Carbide Blades on a Bandsaw Mill

      Sawyers discuss whether it's worth the extra cost to use carbide blades. February 4, 2011

Question
I'm going to be doing a lot of re-sawing of kiln dry domestic woods on my Wood-Mizer. Does anyone know if I can run a Lenox Carbide tipped blade on it? I think Lenox calls it the Tri-master. I'm wondering if the wheels are too small in diameter, and I'll start cracking the back (beam) of the blade.

Forum Responses
(Sawing and Drying Forum)
From contributor J:
I ran carbide tipped blades from a company in California a few years back, at $175.00 each they lasted for four hours and cracked or broke. I send all five; I bought, back for a refund after running all of them. I can buy more than 11 blades for the price of one of these blades. I do sharpen my own blades too, which would have meant that I could not sharpen these blades.

My resaw is a Morgan single cut. It cuts just like both of my sawmills. You just have to change blades about every hour. That would be cutting 1500 LF of 8 wide boards.



From the original questioner:
Well, I do believe that Lenox has always stated that their carbide tipped Tri-master should mount on a 24" wheel minimum. That's probably why yours cracked. That does not mean they were faulty or poor blades. That means improper use.

I also think I've heard, that as of a year or so ago, Lenox changed how they make the Tri-Master, and it can now be recommended on smaller wheels like what are on the Wood-Mizer. However I do not know that for sure.



From contributor A:
Wood-Mizer has a carbide blade now. I tried one and it was tough and cut well. The cost is a bit high. For what you are wanting to do I would try a four degree blade. They saw the hard stuff better and give a good smooth cut. If you run the Lenox blade back off your pressure some. They always stretched on me till I could not hold pressure. They do well at around 1800 psi on my LT40.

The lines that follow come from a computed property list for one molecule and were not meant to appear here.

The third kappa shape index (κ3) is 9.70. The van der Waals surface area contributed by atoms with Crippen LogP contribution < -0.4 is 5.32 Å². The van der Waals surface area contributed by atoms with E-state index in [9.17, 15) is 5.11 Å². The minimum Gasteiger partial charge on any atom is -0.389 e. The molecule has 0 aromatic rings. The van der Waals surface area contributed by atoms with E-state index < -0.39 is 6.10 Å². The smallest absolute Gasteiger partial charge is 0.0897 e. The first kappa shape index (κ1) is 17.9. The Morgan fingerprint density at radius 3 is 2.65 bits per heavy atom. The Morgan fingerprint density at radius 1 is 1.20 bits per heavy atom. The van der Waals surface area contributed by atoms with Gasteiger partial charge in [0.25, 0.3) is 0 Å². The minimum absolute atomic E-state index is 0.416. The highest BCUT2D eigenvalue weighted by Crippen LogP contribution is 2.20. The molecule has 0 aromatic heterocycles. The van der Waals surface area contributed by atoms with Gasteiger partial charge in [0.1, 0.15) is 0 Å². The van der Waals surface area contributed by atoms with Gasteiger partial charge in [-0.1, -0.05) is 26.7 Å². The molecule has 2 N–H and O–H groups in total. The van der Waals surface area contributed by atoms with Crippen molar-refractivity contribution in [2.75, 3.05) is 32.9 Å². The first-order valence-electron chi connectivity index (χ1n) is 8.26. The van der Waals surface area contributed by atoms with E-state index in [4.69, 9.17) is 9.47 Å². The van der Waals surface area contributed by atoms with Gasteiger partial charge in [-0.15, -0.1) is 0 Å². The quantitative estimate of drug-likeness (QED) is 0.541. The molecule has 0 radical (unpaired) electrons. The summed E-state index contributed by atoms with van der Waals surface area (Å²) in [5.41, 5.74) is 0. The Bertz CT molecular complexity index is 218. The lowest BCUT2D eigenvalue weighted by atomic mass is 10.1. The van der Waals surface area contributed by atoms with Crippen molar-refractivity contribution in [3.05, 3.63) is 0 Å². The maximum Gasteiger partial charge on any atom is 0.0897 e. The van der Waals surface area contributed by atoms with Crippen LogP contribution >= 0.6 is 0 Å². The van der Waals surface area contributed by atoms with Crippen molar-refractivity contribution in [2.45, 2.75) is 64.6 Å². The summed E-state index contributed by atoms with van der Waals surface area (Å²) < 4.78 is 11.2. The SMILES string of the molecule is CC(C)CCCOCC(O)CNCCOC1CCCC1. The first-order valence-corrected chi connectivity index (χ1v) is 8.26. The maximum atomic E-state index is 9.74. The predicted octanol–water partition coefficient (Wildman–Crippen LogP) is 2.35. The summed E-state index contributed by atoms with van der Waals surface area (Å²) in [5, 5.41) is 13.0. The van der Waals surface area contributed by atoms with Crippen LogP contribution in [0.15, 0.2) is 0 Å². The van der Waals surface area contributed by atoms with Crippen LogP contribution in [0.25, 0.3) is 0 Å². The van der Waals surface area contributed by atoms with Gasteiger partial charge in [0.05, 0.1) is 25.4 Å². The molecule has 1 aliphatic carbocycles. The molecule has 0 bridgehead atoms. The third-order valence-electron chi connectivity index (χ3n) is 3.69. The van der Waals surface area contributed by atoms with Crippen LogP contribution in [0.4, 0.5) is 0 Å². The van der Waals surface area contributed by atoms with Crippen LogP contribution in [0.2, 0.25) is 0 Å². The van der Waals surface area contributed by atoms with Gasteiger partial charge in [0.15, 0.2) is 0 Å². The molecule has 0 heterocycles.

From the original questioner:
I know you do re-sawing on your Mizer, too. I plan on locking my head in place, build up a flat bed, and then feed my boards thru the blade using a small stock feeder with variable speed. I really want a smooth finish (as much as possible) to save on waste with planing. I've used the Tri-Master on my MM24 vertical bandsaw, and loved the cut. Maybe I'll be happy with the four degree too. It should work, right?


From contributor G:
I ran some Lenox blades that had 3 or 4 tpi. They gave a smoother finish, blade was about fifty bucks. I did not think it was worth it. If smooth is need then planing is a must, messing with the saw is not going to take care of that; the difference is about 1/32".


From the original questioner:
I think I'll give the Wood-Mizer Silver Tip blade a shot. Seven degree is the smallest degree they have for my LT10.


From contributor K:
I have been running Lenox tri-masters on my LT40 super hyd. for over 15 years. They do extremely well on exotic woods (teak, ebony, Brazilan cherry) or when I don't want to sand large timbers in Doug fir or pine. Kind of speedy so make sure there is no bark or hardware present.


From the original questioner:
My understanding is the Tri-Master is made to cut metal. So, if that's a fact, then dirty bark will do no harm or even an occasional nail. What's the diameter of the wheels of the LT40? I'm considering putting it on an LT10.


From contributor K:
The tri-master was developed to cut titanium at twice the cutting speed of a Wood-Mizer with oil based lubricant. Yes you can cut metal with it, however a nick or some sort of tooth distortion, while still cutting metal fine, will leave score marks on wood negating the extra cost to have a finishing cutting blade. Anytime abrasive material (bark or hardware) is introduced to a cutting edge, regardless of the tool it will dull to some degree faster than if it was not present.



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